Lewontin is not normally my cup of tea, but this view is very interesting.

Richard Thaler on behavioral economics and nudges

Since the Nobel Prize committee decided to honor the rationality of the markets (or lack thereof), here’s a well-timed interview with behavioral economist RIchard Thaler:

Region: It’s hard to summarize the field, but you’ve written that there are three characteristics that differentiate Homo economicus from Homo sapiens: bounded rationality, bounded self-interest and bounded self-control.

Thaler: Those are the three things that—in the terminology Cass Sunstein and I use in our book Nudge.—distinguish humans from “econs,” short for Homo economicus. But I’ve now added a fourth “bound” that we also need in order to have behavioral economics: bounded markets.

If you had asked me in 1980 to say which field do you think you have your best shot at affecting, finance would have been the least likely, essentially because of the arguments that Becker’s making: The stakes are really high, and you don’t survive very long if you’re a trader who loses money.

Region: And you found that investors overreacted to both good and bad news; also, they were overconfident in their investing ability. The implication was that market prices weren’t always right. In other words, markets weren’t necessarily efficient, in contradiction to the efficient market hypothesis (EMH). Then in 2001, with Owen Lamont, you studied equity carve-outs and found more evidence that markets aren’t good at estimating fundamental value.

Thaler: Yes. Those papers highlight the two aspects of the efficient market hypothesis that I sometimes call the “no free lunch” part and the “price is right” part.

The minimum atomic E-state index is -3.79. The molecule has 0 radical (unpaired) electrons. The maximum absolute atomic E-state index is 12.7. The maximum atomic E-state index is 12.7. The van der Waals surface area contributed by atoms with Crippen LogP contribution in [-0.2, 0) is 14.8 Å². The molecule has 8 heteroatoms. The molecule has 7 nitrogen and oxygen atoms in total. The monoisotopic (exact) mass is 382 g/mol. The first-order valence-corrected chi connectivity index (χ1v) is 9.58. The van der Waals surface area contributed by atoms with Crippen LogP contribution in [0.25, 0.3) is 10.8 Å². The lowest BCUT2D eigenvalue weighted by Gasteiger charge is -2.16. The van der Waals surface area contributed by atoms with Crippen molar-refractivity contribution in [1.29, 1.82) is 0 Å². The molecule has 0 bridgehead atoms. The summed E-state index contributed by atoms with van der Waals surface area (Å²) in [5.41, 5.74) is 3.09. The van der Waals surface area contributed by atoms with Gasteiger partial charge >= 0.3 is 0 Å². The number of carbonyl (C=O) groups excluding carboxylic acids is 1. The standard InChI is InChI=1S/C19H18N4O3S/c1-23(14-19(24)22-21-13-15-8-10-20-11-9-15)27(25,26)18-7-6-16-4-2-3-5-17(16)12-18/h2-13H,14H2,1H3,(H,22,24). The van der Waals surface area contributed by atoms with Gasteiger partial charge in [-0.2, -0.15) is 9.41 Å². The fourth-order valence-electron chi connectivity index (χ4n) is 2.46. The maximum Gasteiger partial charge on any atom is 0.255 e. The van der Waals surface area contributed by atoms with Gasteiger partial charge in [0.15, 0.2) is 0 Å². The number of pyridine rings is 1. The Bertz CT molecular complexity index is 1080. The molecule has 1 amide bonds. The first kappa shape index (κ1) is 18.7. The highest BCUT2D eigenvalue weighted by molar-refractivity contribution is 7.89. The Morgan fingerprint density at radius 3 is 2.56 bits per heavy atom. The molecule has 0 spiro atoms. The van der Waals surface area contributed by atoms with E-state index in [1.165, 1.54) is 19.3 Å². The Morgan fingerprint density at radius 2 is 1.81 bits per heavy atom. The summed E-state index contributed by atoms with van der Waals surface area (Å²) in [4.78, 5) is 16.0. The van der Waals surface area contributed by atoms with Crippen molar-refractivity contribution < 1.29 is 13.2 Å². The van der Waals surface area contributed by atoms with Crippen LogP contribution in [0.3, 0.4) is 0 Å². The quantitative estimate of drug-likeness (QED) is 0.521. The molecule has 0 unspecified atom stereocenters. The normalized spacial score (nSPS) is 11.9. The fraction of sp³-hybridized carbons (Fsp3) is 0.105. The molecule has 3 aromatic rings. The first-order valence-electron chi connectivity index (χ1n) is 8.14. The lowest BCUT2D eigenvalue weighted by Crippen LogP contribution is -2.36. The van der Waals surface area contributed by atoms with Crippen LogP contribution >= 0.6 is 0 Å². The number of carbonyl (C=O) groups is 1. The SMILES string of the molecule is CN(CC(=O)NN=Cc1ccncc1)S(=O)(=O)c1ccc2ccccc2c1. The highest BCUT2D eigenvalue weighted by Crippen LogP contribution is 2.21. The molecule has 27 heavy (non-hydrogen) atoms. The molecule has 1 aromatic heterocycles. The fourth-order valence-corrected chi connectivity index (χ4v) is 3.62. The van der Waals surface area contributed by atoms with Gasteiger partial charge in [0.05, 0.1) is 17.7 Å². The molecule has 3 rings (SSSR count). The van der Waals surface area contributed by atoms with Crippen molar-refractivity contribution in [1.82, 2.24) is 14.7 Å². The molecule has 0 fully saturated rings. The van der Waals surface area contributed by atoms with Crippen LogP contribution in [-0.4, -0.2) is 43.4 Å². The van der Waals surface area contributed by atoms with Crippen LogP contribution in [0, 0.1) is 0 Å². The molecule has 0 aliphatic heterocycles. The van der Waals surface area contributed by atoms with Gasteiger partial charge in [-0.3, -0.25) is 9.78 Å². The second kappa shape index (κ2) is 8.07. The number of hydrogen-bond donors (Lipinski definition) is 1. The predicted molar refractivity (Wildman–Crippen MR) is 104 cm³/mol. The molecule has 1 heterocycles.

De Bondt and Thaler, “Does the Stock Market Overreact?” was about the no- free-lunch argument. When we were writing that paper in the early ’80s, it was generally thought by economists that the one thing we knew for sure is that you can’t predict future stock prices from past stock prices.

He goes on and talks about his work with the British government putting in successful ‘nudges’ and his relationship with Fama (they sit in mirror opposite offices at Chicago). He points out that when behavioral economics started with ‘bounded rationality’, a lot of the criticism was that it didn’t appear consistently or at the macro level. If you can’t aggregate the behavior, who cares? Well the more we investigate, the more important it turns out to be. I think neuroeconomics is in a similar stage – I’m not sure many economists really care, yet, because it will take time to figure out how to aggregate it. I wish I knew what Thaler thought about neuroeconomics. Anyone have a link to remarks of his on the topic?

Here’s an interview with Shiller who is teaming up with Akerlof to write a book about manipulation and deception in markets.